WoW on the Wane?

I’m still in that state where I don’t have time or attention to spare on starting (or even resuming) a major game. But I figured I should put in a little more time on WoW as long as I’m paying for it, and logged in for a couple of quick sessions, doing low-level quests over in the Hinterlands. (I’m very close to getting the Achievement for that region.) But even as I come back to the game, it seems that a lot of people are leaving it. At least, that was the constant refrain on the chat channels.

Partly, it seems, it’s the competition: people torn away by Rift, which has been very specifically advertising itself as a WoW-killer for the last month or two. Partly it’s just that a whole lot of people reopened their accounts just to see the effects of the Cataclysm expansion, and now that they’ve seen it, they’re losing interest again. Or so it’s said. I honestly don’t have any direct evidence that people actually are leaving in droves. If I were to go to Orgrimmar, a place that I think of as the Times Square of Azeroth, and find it deserted, that would be something. But I haven’t been back there yet at all. Like I said, I’ve been in the Hinterlands. Not encountering anyone in the Hinterlands comes as no surprise.

Of course, even if most of the players are suddenly leaving, it doesn’t strongly affect my mostly-solo play experience. It might even be beneficial, by reducing the competition in auctions or something like that. But even so, the idea that the game is on the wane just as I’m getting into it is disheartening, like I’ve cast my lot in with a losing cause. Which is a completely irrational reaction for someone who used to play and enjoy A Tale in the Desert. I’m pretty sure that ATitD‘s user base on its most popular day ever was still multiple orders of magnitude below WoW‘s today. But that means that ATitD has always been the scrappy underdog, while WoW has to play the role of the empire in decline.

And when I say it “has to”, I mean that it’s inevitable. If not today, then someday, and soon enough that most current and former players will live to see it happen. This is the fundamental tragedy of MMOs: that they’re doomed to peter out. A single-player game can end in triumph, but a conventional 1Note that A Tale in the Desert doesn’t qualify as “conventional”, and tries to deal with the problem by periodically bringing its story to a conclusion and starting over. But since it does in fact start over, with mainly the same players, it’s not all that different for our purposes here. MMO can only end in lack of interest. Oh, sure, in theory Blizzard could decide to end it while it’s still on top, as various TV shows have managed to do, but while this might be right thing to do artistically, it’s unfeasible financially. They’re not going to kill their cash cow until it stops being milkable.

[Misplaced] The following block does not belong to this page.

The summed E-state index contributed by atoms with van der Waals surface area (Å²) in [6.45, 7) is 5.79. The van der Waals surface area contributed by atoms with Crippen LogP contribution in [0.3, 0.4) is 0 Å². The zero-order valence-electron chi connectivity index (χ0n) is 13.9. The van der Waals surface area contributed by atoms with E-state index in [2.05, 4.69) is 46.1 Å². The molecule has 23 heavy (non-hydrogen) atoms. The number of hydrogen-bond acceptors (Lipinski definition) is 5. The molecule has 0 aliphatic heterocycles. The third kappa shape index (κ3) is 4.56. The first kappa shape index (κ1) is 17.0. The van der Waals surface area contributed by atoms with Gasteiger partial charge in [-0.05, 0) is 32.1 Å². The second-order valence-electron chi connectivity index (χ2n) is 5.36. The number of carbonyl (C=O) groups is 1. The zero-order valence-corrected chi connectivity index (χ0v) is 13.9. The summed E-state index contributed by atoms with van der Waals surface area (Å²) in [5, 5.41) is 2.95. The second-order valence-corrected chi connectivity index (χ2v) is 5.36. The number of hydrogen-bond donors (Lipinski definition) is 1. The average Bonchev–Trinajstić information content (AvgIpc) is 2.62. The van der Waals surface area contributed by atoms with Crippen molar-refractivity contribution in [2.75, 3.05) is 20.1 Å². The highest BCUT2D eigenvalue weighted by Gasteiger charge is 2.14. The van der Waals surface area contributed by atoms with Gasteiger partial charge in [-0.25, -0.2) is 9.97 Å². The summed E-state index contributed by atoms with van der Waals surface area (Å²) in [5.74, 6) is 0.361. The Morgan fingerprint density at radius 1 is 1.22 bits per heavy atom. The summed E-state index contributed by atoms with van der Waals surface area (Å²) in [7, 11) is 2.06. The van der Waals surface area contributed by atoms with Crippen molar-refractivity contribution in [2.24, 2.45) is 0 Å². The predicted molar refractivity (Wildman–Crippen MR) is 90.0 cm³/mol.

I spoke before about how WoW‘s popularity is self-supporting. And this isn’t just based on the perception of popularity; actual raw numbers of people give the game certain advantages, regardless of whether people are aware of them or not. But the perception of popularity is undeniably a factor. I mean, heck, my own perception of the game’s popularity, of its ubiquity in game culture, is what convinced me to start playing. So I start to wonder if this advantage might be double-edged. Will a perception of people leaving in droves induce people to actually leave in droves? I don’t know. Very likely not; the old-timers have probably heard it all before.

1 Note that A Tale in the Desert doesn’t qualify as “conventional”, and tries to deal with the problem by periodically bringing its story to a conclusion and starting over. But since it does in fact start over, with mainly the same players, it’s not all that different for our purposes here.

2 Comments so far

  1. Merus on 30 Mar 2011

    It’s hard to say.

    Part of the problem is that Cataclysm is a very different beast to the previous expansion. Wrath’s dungeons, at this point in the expansion’s life, were significantly undertuned. It caused significant problems throughout the expansion, as players were advancing too quickly, running out of stuff to do, and not being challenged when doing it. The last year saw one dungeon released, but the ‘current’ content was the home of Arthas, familiar from Warcraft III. Players had a very long time to visit the dungeon, slowly work their way through it, and maybe bring about his death. In any case, equipment was plentiful.

    Cataclysm reset that, and possibly went too far in the other direction. Dungeons are difficult again, and a few of the buffs they were tuned around weren’t working upon release. The tone is completely different, and players have had trouble adjusting; it doesn’t help that, as you’ve seen, the game just does not give any kind of training or tutorials for how the developers intend it to be played. Rift is lucky in that it swooped in just as players were caught in limbo, although it’s ultimately a very similar game.

    (I strongly suspect that the point of decline will be the release of Guild Wars 2. It feels like the first MMO that took the lessons from WoW and actually applied them, rather than merely copying its work.)

  2. malkav11 on 30 Mar 2011

    WoW has gone through cycles like this before. People come back for expansions, work through them, leave again when the experience stops compelling them. I’ve done it more than once (would have with every expansion, I expect, except that an extremely negative customer service experience drove me off the game for the entirety of the Burning Crusade expansion era and the early Wrath of the Lich King experience). I am in fact unsubscribed right now, in part due to the dungeon difficulty whiplash, but I’m not done with WoW for good and don’t expect it to actually go anywhere anytime soon.

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